Adverse effects of long-term exposure to bisphenol A during adulthood leading to hyperglycaemia and hypercholesterolemia in mice.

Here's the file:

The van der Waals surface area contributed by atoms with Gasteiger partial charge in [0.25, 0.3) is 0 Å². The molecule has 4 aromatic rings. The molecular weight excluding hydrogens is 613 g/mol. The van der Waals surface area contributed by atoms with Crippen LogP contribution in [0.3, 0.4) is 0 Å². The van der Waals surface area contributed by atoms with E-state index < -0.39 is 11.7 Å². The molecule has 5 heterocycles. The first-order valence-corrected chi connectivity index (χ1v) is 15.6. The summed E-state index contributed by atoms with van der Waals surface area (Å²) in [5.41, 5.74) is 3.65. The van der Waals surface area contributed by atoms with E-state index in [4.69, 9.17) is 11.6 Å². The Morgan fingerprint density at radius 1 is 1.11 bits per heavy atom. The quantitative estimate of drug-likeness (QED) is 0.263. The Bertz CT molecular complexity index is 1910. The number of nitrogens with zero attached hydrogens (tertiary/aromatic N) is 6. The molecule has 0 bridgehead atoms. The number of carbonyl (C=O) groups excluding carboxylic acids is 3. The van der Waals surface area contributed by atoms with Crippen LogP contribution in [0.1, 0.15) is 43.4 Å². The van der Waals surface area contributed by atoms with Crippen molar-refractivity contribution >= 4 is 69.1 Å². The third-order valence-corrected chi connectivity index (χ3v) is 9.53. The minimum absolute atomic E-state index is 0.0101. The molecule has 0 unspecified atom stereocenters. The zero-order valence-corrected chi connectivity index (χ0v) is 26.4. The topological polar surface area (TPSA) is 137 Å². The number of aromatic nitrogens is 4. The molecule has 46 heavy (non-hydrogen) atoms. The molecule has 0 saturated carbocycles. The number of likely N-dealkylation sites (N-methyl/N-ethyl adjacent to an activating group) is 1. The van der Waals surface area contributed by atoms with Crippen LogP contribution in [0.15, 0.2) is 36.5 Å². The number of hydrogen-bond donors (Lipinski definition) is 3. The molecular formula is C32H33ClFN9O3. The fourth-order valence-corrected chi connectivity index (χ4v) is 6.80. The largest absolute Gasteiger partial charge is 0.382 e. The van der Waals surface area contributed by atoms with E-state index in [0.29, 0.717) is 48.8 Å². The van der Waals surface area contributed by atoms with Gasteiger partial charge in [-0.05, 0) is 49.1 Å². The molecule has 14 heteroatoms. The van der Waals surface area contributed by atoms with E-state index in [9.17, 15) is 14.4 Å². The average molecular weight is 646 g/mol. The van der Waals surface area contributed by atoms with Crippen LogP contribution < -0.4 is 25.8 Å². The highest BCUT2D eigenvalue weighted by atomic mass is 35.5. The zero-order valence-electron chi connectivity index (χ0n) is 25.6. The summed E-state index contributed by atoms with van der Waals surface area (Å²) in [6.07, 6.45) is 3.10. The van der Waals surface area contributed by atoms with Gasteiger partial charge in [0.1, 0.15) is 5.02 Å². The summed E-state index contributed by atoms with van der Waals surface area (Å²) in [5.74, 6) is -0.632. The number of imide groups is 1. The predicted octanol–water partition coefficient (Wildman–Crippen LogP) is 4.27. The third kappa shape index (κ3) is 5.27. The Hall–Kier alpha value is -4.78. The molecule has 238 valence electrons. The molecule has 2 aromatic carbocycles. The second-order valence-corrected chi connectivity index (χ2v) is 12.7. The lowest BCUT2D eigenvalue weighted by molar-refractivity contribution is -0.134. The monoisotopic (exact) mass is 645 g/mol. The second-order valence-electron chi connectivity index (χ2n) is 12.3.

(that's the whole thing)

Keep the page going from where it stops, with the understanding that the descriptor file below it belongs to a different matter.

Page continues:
Bisphenol A (BPA) is a suspected endocrine disruptor highly prevalent in our environment since it is used as monomer of polycarbonate plastics and epoxy resins. Recent epidemiological and animal studies have suggested that BPA exposure may influence the development of obesity and related pathologies such as type 2 diabetes, and cardiovascular diseases. However, experimental studies have often focused on short-term exposures. In this study, we investigated the effect of several months of BPA exposure on hepatic and plasma metabolic markers in adult mice. Male CD1 mice were exposed during 8 months to five different BPA doses below or equivalent to the current no observed adverse effect level (NOAEL: 5000 mug/kg/day) through drinking water. Plasma lipid profiles and liver transcriptomic analysis were performed in control and BPA-treated animals. We report a specific impact of BPA exposure on glycaemia, glucose tolerance and cholesterolemia. Consistent with the hypercholesterolemia in BPA-treated animals, RT-qPCR performed on hepatic mRNA from same animals demonstrated an overexpression of key genes involved in cholesterol biosynthesis, namely, Mvd, Lss Hmgcr, and Sqle. BPA also induced the expression of the sterol regulatory element-binding proteins 2, a master regulator of hepatic cholesterol biosynthesis. As shown by the plasma lathosterol to cholesterol ratio, a surrogate marker for cholesterol biosynthesis, whole body cholesterol de novo synthesis was also increased in BPA-exposed animals. These original results are consistent with many epidemiological studies reporting on a link between BPA exposure and the onset of cardiovascular diseases.